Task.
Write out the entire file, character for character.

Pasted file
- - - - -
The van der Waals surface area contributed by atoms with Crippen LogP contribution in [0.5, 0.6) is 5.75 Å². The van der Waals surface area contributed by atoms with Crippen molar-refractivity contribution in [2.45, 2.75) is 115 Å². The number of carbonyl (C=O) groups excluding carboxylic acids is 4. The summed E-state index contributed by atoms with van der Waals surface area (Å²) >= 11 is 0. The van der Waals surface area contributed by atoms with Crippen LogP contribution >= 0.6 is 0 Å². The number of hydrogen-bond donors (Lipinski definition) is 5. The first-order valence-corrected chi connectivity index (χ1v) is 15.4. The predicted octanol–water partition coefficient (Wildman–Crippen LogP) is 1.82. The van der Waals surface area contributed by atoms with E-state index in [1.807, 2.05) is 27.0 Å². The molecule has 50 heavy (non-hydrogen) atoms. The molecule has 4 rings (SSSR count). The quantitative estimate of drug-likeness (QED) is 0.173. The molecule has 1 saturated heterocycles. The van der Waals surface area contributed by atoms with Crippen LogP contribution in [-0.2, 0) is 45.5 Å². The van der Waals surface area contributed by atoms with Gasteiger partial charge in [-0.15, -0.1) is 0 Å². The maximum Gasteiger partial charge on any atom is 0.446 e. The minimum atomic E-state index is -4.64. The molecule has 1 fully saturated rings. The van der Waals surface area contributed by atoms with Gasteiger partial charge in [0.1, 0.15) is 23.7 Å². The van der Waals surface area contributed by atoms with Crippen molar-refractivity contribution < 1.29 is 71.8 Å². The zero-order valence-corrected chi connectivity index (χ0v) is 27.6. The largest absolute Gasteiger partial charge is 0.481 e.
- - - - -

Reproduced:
The van der Waals surface area contributed by atoms with Crippen LogP contribution in [0.5, 0.6) is 5.75 Å². The van der Waals surface area contributed by atoms with Crippen molar-refractivity contribution in [2.45, 2.75) is 115 Å². The number of carbonyl (C=O) groups excluding carboxylic acids is 4. The summed E-state index contributed by atoms with van der Waals surface area (Å²) >= 11 is 0. The van der Waals surface area contributed by atoms with Crippen LogP contribution >= 0.6 is 0 Å². The number of hydrogen-bond donors (Lipinski definition) is 5. The first-order valence-corrected chi connectivity index (χ1v) is 15.4. The predicted octanol–water partition coefficient (Wildman–Crippen LogP) is 1.82. The van der Waals surface area contributed by atoms with E-state index in [1.807, 2.05) is 27.0 Å². The molecule has 50 heavy (non-hydrogen) atoms. The molecule has 4 rings (SSSR count). The quantitative estimate of drug-likeness (QED) is 0.173. The molecule has 1 saturated heterocycles. The van der Waals surface area contributed by atoms with Crippen LogP contribution in [-0.2, 0) is 45.5 Å². The van der Waals surface area contributed by atoms with Gasteiger partial charge in [-0.15, -0.1) is 0 Å². The maximum Gasteiger partial charge on any atom is 0.446 e. The minimum atomic E-state index is -4.64. The molecule has 1 fully saturated rings. The van der Waals surface area contributed by atoms with Gasteiger partial charge in [0.1, 0.15) is 23.7 Å². The van der Waals surface area contributed by atoms with Crippen molar-refractivity contribution < 1.29 is 71.8 Å². The zero-order valence-corrected chi connectivity index (χ0v) is 27.6. The largest absolute Gasteiger partial charge is 0.481 e.